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How blessed is anyone who rejects the advice of the wicked

and does not stand in the path that sinners tread,

nor a seat in company with cynics,

but who delights in the law of Yahweh

and murmurs his law day and night.

–Psalm 1:1-2, The New Jerusalem Bible (1985)

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That is one side of Psalm 1.  The other is that the way of the wicked is doomed.  The path of the misguided is likewise treacherous, but, if they change course, divine mercy will follow judgment.

One line from the readings for these two days stands out in my mind:

Let all that you do be done in love.

–1 Corinthians 16:14, The New Revised Standard Version (1989)

“Love” is agape, meaning selflessness and unconditional love.  It is the form of love in 1 Corinthians 13, the great love chapter.  This is the type of love God has for people.  How we respond to that great love is crucial.  Will we accept that grace and all of its accompanying demands, such as loving our neighbors as we love ourselves?  Will we live the Incarnation of Christ?  When we sin, will we turn to God in remorse and repentance?  None of us can do all of the above perfectly, of course, but all of us can try and can depend on grace as we do so.

Who are our neighbors?  Often many of us prefer a narrow definition of “neighbor.”  Our neighbors in God are all people–near and far away, those we like and those we find intolerable, those who think as we do and those who would argue with us about the weather, those who have much and those who possess little, et cetera.  Our neighbors are a motley crew.  Do we recognize the image of God in them?  Do we seek the common good or our own selfish gain?   The truth is that whatever we do to others, we do to ourselves also, for human societies are webs of interdependency.  To seek the common good, therefore, is to seek one’s best interests.

Do we even seek to do all things out of agape?

KENNETH RANDOLPH TAYLOR

FEBRUARY 27, 2016 COMMON ERA

THE FEAST OF SAINTS ANNE LINE AND ROGER FILCOCK, ROMAN CATHOLIC MARTYRS

THE FEAST OF SAINT BALDOMERUS, ROMAN CATHOLIC MONK

THE FEAST OF GEORGE HERBERT, ANGLICAN PRIEST

THE FEAST OF SAINT VICTOR THE HERMIT

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https://blogatheologica.wordpress.com/2016/02/27/acting-according-to-agape/

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Devotion for September 19 (LCMS Daily Lectionary)   4 comments

Persian Empire 500 BCE

Above:  Map of the Persian Empire Circa 500 B.C.E.

Nehemiah and 1 Timothy, Part II:  Overcoming Opposition the Godly Way

THURSDAY, SEPTEMBER 19, 2019

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Blessed Lord, who caused all holy scriptures to be written for our learning:

Grant us so to hear them, read, mark, learn, and inwardly digest them,

that we may embrace and ever hold fast the blessed hope of everlasting life,

which you have given us in our Savior Jesus Christ;

who lives and reigns with you and the Holy Spirit,

one God, for ever and ever.  Amen.

The Book of Common Prayer (1979), page 236

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The Assigned Readings:

Nehemiah 2:11-20

Nehemiah 4:1-6 (Protestant Versification)/3:33-38 (Jewish, Roman Catholic, and Eastern Orthodox Versification)

Psalm 36 (Morning)

Psalms 80 and 27 (Evening)

1 Timothy 2:1-15

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Restore us, O God of hosts:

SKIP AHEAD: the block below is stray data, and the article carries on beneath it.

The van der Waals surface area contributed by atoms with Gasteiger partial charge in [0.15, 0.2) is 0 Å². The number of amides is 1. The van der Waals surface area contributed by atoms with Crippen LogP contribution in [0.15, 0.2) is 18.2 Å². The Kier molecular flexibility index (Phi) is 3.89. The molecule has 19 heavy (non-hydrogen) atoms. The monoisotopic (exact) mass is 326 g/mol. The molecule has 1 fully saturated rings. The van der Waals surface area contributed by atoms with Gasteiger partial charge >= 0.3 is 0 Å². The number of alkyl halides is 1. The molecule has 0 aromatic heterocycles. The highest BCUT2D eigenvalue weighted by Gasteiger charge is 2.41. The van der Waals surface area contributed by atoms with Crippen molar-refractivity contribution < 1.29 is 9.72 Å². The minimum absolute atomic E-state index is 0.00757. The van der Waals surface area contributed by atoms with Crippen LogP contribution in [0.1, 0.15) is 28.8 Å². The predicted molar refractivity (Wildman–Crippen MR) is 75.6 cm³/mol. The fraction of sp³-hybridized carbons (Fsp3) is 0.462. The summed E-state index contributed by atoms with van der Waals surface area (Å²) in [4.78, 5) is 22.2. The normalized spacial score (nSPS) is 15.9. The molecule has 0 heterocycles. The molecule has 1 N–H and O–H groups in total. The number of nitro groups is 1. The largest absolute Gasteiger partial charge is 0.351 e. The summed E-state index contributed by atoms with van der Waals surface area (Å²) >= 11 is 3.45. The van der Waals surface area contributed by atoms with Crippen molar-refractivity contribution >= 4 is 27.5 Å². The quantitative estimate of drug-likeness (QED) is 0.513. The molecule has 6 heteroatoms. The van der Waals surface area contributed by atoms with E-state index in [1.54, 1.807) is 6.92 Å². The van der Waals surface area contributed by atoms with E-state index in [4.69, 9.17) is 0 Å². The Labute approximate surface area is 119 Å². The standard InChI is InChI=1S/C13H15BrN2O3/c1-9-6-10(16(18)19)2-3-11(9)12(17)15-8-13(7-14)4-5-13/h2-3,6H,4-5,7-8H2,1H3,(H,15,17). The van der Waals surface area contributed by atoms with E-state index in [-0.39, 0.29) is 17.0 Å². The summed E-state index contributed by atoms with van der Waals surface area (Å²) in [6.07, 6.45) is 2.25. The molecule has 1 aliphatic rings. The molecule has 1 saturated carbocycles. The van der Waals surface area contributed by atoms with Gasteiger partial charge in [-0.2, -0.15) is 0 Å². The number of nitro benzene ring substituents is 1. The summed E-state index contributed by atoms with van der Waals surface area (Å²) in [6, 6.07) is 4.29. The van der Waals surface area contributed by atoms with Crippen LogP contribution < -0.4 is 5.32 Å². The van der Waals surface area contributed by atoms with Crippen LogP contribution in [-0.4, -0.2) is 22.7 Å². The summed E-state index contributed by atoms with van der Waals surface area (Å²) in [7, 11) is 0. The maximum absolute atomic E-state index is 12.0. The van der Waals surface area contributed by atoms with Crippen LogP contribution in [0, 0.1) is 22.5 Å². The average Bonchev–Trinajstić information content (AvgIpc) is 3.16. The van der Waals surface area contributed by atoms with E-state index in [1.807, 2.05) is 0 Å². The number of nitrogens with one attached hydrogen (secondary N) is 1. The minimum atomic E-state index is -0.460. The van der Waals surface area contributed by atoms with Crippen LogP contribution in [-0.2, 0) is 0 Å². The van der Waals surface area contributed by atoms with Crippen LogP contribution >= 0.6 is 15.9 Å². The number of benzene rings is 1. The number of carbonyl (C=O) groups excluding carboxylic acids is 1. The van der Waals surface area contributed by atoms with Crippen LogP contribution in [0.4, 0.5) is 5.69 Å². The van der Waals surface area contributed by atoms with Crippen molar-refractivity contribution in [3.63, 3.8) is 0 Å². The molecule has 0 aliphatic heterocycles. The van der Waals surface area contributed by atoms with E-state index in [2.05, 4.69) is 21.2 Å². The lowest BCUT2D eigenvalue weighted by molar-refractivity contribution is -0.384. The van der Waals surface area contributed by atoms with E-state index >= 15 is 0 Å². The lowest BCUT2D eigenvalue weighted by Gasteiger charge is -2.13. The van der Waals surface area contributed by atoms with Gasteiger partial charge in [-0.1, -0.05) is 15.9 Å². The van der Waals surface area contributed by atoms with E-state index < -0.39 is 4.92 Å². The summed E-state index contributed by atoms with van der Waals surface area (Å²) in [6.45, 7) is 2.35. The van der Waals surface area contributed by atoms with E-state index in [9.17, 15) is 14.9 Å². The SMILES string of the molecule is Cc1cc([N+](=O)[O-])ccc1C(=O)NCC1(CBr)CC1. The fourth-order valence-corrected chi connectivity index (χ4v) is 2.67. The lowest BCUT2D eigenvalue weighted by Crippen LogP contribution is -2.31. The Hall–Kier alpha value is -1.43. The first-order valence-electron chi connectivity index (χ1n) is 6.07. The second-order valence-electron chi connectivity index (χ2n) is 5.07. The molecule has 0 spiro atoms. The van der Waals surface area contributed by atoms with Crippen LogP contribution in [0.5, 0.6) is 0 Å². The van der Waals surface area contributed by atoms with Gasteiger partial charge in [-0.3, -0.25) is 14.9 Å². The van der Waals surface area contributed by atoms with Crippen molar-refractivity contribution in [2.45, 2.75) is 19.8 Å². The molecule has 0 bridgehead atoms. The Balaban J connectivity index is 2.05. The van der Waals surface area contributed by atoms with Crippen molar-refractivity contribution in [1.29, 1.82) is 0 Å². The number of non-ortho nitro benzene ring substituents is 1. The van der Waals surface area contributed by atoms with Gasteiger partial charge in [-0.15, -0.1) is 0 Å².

show the light of your countenance, and we shall be saved.

–Psalm 80:7, The Book of Common Prayer (1979)

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I doubt that St. Paul wrote 1 Timothy.  Consider, O reader, 2:9-15.  Allowing for culturally specific conditions regarding hair, jewelry, and clothing, I still detect the stench of patriarchy.  Although St. Paul was a product of his patriarchal context, I contrast 1 Timothy 2:9-15 with the case of Prisca/Priscilla, who taught with the Apostle’s approval.  (See Acts 18:2, 18, and 26; Romans 16:3; and 1 Corinthians 16:19).  That is not my main point, but I feel the need to articulate it first.

Now, for the main idea….

Jewish exiles residing in their ancestral homeland lived within the Persian Satrapy of Beyond the River.  The complicated politics of rebuilding the walls of and Temple at Jerusalem, as told in the Books of Ezra and Nehemiah, lived up to the joke that politics consists of many small, bloodsucking creatures.  Although King Artaxerxes I (reigned 464-424 B.C.E.) had authorized Nehemiah for a set of tasks, our hero faced opposition from local interests.  Sanballat (the governor of Samaria), Tobiah (the governor of Ammon), and Geshem (the governor of Edom) knew of Nehemiah’s authorization yet tried to stop him anyway.  Did our hero’s role threaten their power, at least in their minds?  That was a likely scenario.  So they resorted to lies and other forms of interference.  Yet they failed for divine and human forces (some of the latter armed with lances, shields, swords, and bows) acted.  The construction workers did need guards, after all.

First of all, then, I urge that petitions, prayers, intercessions, and thanksgivings be offered for everyone, for sovereigns and for all in high office so that we may lead a tranquil and quiet life, free to practise our religion with dignity.

–1 Timothy 2:1-2, The Revised English Bible

Yes, it is right to pray for everyone, especially those in authority.  I note the difference between praying for someone and praying about that person.  To pray for a person indicates confidence that he or she can change for the better and remain steadfast in the good.  But to pray about a person can reflect an attitude of hopelessness regarding him or her.  As good as we who claim to follow God ought to be, we should not be naive because, despite the power of prayer, some people will not change their negative attitudes and corresponding actions.  So it is wise to obey our Lord and Savior’s advice to his Apostles:

…be wary as serpents, innocent as doves.

–Matthew 10:16b, The Revised English Bible

May each of us, by grace, maintain that balance.

KENNETH RANDOLPH TAYLOR

APRIL 6, 2013 COMMON ERA

THE FEAST OF SAINT MARCELLINUS OF CARTHAGE, ROMAN CATHOLIC MARTYR

THE FEAST OF ALBRECHT DURER, MATTHIAS GRUNEWALD. AND LUCAS CRANACH THE ELDER, ARTISTS

THE FEAST OF DANIEL G. C. WU, EPISCOPAL PRIEST AND MISSIONARY TO CHINESE AMERICANS

THE FEAST OF FREDERIC BARKER, ANGLICAN BISHOP OF SYDNEY

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http://blogatheologica.wordpress.com/2013/05/28/nehemiah-and-1-timothy-part-ii-overcoming-opposition-the-godly-way/